The revised Masson-Turtelboom paper understandably does not highlight how the move to EMU and alternative monetary policy regimes within Europe might affect the stability of macroeconomic variables outside Europe. But there are a few results in their Table 1 that bear on the stability of variables outside of Europe. The European move to EMU appears to raise slightly the variability (measured by the standard deviation) of short-term interest rates in the United States and Japan. The reported consequences for real GDP growth and the inflation rate in the United States and Japan, on the other hand, appear quite small. It will be interesting to see whether further research on the effects of EMU on the United States and Japan confirms this finding of minor effects on outputs and inflation rates.
I have another suggestion for the Masson-Turtelboom paper, or more properly for extensions of their research that might be attempted in the future. It could be valuable to do further work on stochastic simulations of the sort they have carried out, but with an “unbundling” of the types of shocks. As implemented so far, the authors formed a variance-covariance matrix of all the key residuals for the 15 EU member countries and other major countries. All the 350 trials in the exercise (35 simulations for each of 10 years) involved random draws from the entire matrix for all the residuals. Hence, no distinctions were made between shocks originating inside Europe and those originating outside. And no distinction was made between demand shocks versus supply shocks versus shocks to the risk premium in the key interest-parity equations determining exchange rates.
In the Brookings-sponsored stochastic-simulation analysis of monetary policy regimes carried out several years ago, resulting in the volume on Evaluating Policy Regimes referred to by Masson and Turtelboom, the participating model groups also did not do such an “unbundling” of the shocks. But with the wisdom of hindsight, we very much wished that such an unbundling analysis had been done. Focusing separately and sequentially on a few key types of shocks, one type at a time, but with stochastic simulation techniques, would be a helpful halfway house between the deterministic simulations used at the end of the CEPII paper and the full-blown stochastic simulation analysis in the Masson-Turtelboom paper for this conference.
I would like to make a final point applicable to the analysis in both papers. The specification of monetary policy regimes, which are used in the simulations in both papers, can be very sensitive to the values of the “feedback parameters” that are used. (The feedback parameters are the coefficients in the policy rules that govern how aggressively or how mildly the policymakers move their instrument, the short-term interest rate, in response to deviations of their target variables from desired values.)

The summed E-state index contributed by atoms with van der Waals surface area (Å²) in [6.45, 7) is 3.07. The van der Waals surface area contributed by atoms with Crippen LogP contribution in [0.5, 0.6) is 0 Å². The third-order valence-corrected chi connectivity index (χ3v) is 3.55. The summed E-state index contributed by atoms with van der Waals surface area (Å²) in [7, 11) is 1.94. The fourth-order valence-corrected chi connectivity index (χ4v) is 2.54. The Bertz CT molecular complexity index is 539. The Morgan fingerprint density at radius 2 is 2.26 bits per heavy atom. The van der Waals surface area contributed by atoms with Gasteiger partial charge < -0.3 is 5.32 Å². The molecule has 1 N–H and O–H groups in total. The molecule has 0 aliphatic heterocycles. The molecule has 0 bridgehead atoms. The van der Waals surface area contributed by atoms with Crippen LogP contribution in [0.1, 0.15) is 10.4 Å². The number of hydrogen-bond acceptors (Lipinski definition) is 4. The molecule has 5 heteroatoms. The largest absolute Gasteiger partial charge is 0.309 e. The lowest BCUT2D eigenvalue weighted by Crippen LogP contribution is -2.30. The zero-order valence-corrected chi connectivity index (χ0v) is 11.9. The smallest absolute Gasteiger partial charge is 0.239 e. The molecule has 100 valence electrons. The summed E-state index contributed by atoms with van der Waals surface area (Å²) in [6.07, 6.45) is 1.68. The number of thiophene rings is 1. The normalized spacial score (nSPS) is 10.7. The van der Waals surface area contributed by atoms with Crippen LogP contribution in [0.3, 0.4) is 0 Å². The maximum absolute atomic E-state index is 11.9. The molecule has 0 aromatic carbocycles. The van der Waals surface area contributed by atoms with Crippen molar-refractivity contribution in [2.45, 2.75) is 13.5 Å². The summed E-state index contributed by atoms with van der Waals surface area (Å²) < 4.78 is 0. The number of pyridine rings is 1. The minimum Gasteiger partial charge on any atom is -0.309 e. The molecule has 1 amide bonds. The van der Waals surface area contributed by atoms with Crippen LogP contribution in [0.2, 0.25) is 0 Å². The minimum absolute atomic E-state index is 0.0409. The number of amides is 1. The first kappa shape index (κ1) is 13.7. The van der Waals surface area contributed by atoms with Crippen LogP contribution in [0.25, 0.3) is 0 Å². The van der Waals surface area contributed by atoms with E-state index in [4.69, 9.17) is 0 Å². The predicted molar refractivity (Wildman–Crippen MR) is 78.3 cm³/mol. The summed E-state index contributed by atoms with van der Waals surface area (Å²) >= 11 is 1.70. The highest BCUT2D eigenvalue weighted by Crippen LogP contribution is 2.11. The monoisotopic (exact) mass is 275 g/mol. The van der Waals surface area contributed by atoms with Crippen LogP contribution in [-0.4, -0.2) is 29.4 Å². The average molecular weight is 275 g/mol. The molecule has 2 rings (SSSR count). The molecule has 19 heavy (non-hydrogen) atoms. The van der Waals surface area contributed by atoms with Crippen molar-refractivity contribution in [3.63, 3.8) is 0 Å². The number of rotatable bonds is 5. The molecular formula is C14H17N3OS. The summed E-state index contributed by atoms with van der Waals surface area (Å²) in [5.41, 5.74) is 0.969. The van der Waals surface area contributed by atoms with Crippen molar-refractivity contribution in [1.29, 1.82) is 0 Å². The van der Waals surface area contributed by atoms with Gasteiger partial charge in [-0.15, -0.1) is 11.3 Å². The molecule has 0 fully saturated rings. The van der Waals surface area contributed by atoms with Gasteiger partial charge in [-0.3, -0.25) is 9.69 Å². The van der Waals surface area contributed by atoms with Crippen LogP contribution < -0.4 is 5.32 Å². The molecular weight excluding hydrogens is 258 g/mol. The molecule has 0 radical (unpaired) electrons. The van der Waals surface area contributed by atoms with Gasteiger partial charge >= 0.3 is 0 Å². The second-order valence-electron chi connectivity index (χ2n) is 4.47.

The values of the feedback parameters used in both papers are probably still fairly arbitrary, and the authors have probably not been able to subject them to much if any sensitivity testing. Other research on policy rules tends to underscore the importance of such sensitivity testing. Conclusions of simulation analysis can in some instances be changed quite substantially by varying the sizes of feedback parameters.
As an example, consider the inflation-plus-real-output targeting rule (in the last several years referred to as a “Taylor-type rule”). Both the CEPII and Masson-Turtelboom paper report some results with this type of monetary regime. Implicit if not explicit in most macroeconomic models, there is probably a “trade-off frontier” between output variability and price variability. Along this frontier, policy can only reduce price variability further by accepting somewhat greater output variability, and vice versa. But if the analyst implementing an inflation-plus-real-output targeting rule assumes relatively weak values of the feedback parameters for the rule, model simulations will yield fairly high values of both price variability and output variability. Moving to larger values of the feedback parameters can reduce price variability and output variability simultaneously. Misinterpretation of such results could lead to the incorrect impression that a trade-off frontier between price variability and output variability does not exist in the model.
My conjecture is that the conclusions in the two papers about the consequences of EMU for the stability of macroeconomic variables could be significantly influenced by the particular values of the feedback parameters chosen for the simulations. (The authors of both papers are aware of this issue. I emphasize it not as a criticism of the papers, but as a reminder of further research to be done.)
To conclude, I note again that both of the papers in this session are thoughtful and stimulating. They provide much food for thought, and help to carry us forward in our exploration of the possible consequences of European monetary union for macroeconomic stability.